America's First Water Sommelier Drinks Icebergs
As the first water sommelier in America, Martin Riese has upset some people who view his very existence as a symptom of the worst kind of status-obsessed consumer culture. But he says he drinks water the same way other people take in art.
I think tap water tastes like shit. I drink a lot of bottled water. But the first time I heard about Martin Riese—the German restaurant professional dubbed the “water sommelier”—I wanted to break something. Unless you’re a medically diagnosed supertaster, it seems like the flavors in our drinking water are, well, nonexistent.
Unlike probably everyone else on the planet, Martin has been fascinated with potable water since childhood. On family vacations he obsessively sampled regional tap water to discern geographical differences in taste. He’s got a certification from the German Mineral Water Trade Association, a degree he’s flexing at Ray’s and Stark Bar, an LA restaurant with an intimidating 43-page water list that offers a water tasting with the savant himself. He’s even created the world’s first water "designed and crafted for taste," which the restaurant calls Beverly Hills 9OH2O (insert Dylan McKay rehab reference here). It’s hard to tell if Martin is scamming bourgie suckers or proselytizing thirsty humans into entering a new era of hydration. I decided to call him up and ask why he's so into drinking recycled dinosaur piss.
VICE: You’re the only water sommelier in the US. In a country where the average consumer spends a decent penny on bottled water every year, why do you think that your concept is met with such skepticism? Martin Riese: When I started the program, you wouldn’t believe the amount of hate emails I received from unreasonably pissed off people, to the point where they demanded that I go back to Germany. I think that most people don’t realize I’m simply giving them more options. I will never argue with anyone who wants to drink tap water. I’m just there to provide a service to those looking for new experiences.
Beyond the basic differences between bottled versus tap water, most people aren’t able to tell the difference between the types of water they’re drinking.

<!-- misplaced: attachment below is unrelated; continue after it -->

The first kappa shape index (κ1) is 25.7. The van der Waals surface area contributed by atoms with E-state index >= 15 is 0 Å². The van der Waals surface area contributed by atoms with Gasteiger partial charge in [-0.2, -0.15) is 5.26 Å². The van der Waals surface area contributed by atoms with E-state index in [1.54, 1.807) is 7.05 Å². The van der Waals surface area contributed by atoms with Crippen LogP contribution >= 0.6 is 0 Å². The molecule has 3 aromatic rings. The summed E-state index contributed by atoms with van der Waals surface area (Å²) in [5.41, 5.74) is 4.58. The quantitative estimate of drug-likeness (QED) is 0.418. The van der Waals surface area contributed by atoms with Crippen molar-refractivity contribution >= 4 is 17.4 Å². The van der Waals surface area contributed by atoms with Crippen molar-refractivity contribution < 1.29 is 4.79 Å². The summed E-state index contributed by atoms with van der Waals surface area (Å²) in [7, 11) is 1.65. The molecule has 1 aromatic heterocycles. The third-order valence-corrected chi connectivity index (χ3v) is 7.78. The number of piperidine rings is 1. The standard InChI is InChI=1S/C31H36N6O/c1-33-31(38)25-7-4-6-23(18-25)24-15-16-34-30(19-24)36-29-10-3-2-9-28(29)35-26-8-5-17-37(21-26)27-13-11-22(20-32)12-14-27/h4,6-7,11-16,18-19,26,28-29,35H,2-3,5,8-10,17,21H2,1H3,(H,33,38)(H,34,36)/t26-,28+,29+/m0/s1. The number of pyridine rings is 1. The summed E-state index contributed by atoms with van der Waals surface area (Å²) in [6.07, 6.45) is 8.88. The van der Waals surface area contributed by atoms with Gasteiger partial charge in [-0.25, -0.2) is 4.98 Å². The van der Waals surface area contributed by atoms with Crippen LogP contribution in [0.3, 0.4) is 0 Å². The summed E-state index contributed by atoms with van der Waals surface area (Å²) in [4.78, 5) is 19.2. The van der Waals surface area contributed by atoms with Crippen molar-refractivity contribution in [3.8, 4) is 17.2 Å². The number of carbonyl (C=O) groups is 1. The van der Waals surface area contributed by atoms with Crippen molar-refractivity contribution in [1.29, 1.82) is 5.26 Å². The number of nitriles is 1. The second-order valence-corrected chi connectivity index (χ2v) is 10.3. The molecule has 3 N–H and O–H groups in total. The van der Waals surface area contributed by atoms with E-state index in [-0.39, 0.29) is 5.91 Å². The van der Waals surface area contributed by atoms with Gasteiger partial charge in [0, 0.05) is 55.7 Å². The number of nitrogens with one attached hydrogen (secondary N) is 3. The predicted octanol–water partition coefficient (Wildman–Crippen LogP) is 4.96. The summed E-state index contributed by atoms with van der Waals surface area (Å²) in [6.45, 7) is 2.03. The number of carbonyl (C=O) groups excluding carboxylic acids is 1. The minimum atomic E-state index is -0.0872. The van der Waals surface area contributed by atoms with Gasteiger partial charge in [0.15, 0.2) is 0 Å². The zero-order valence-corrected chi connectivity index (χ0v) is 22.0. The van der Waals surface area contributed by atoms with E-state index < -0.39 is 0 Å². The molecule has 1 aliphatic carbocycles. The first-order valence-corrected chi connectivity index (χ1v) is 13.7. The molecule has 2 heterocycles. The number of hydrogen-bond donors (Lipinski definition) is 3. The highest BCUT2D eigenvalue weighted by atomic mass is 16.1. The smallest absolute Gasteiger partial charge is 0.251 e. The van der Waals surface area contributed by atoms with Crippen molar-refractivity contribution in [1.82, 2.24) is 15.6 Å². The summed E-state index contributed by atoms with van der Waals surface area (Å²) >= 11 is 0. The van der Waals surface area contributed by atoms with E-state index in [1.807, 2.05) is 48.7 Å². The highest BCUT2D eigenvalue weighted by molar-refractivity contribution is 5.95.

I think it’s a matter of personal taste. Everyone tastes distinctive things. I view the unique qualities in water in the same way that many people view and appreciate art. Though I may have more experience in tasting and differentiating between waters, I don’t think that other people have to necessarily agree with me.
Sort of like terroir in wine culture?
Exactly. Water is odorless, but that doesn’t mean that it’s flavorless.
Do you think that labeling yourself as a “water sommelier” may be part of people’s aversion to your concept?
People have a hard time wrapping their heads around what I do. It sounded really awkward to refer to myself as a water expert. The media was the first to label me as a water sommelier, so I just decided to run with it.
You provide water tastings for your patrons. What type of vocabulary do you use to describe these different waters?
I start with lighter waters that are low in TDS levels and work toward those that are more complex and higher in mineral and salinity content. I simply express what I am tasting, but it’s all about what you like.
In wine tastings, it’s normal to cleanse the palette between tastings with something bland, like crackers. Since water is pretty “neutral,” what are you supposed to do?
You want to keep your palate clean, since the flavors are often quite subtle. Coffee is the worst thing you can drink in between pairings. If people drink coffee, I suggest we try again tomorrow. But wine can be quite complimentary.
You’ve got a 43-page water list at your restaurant. Do most people read through the entire list, or just order tap water?
More often than not, people are fairly perplexed when we present them with our water list. About 50 percent of them order tap water. The list is there to engage and educate our guests. Each of the 20 waters gets its own page description that includes a complexity and salinity rating.
What are the qualities that make a $20 bottle of water different from a $1 bottle of water?
It’s about how rare the water is, and how expensive it is to produce. The priciest bottle on our list is from Canada that sells at $20 for a 750-milliliter bottle that comes from icebergs. This water is virtually untouched by man. As massive icebergs break off of 15,000-year-old glaciers, they are harvested and melted under strict purity guidelines to preserve the water’s natural qualities. The last mammal to drink it did so about 10,000 years ago. I’ve been to springs in Denmark much smaller than the size of my apartment. These waters are more labor intensive to collect. I would rather pay to keep these kinds of companies going than contribute to large purveyors of purified water.
I heard you recommend Vichy Catalan water as ideal for hangovers. Based on its high salinity content, doesn’t it make a person more dehydrated?
It’s great for hangovers because it’s high in electrolytes—it has half the amount Gatorade does, without the sugar. If you are a heavy drinker, that high salt content might be a problem.
I do not consume in moderation.
I think you should try to consume a glass of water for every glass of wine. It’s also possible to drink too much water.
Do you have a method for converting the nonbelievers?
I like to give my customers options. I think that water is so fun and embodies the soul. I do not understand why the luxury of it is so off-putting to most people.
Do you drink from the faucet?
I don’t drink tap water.
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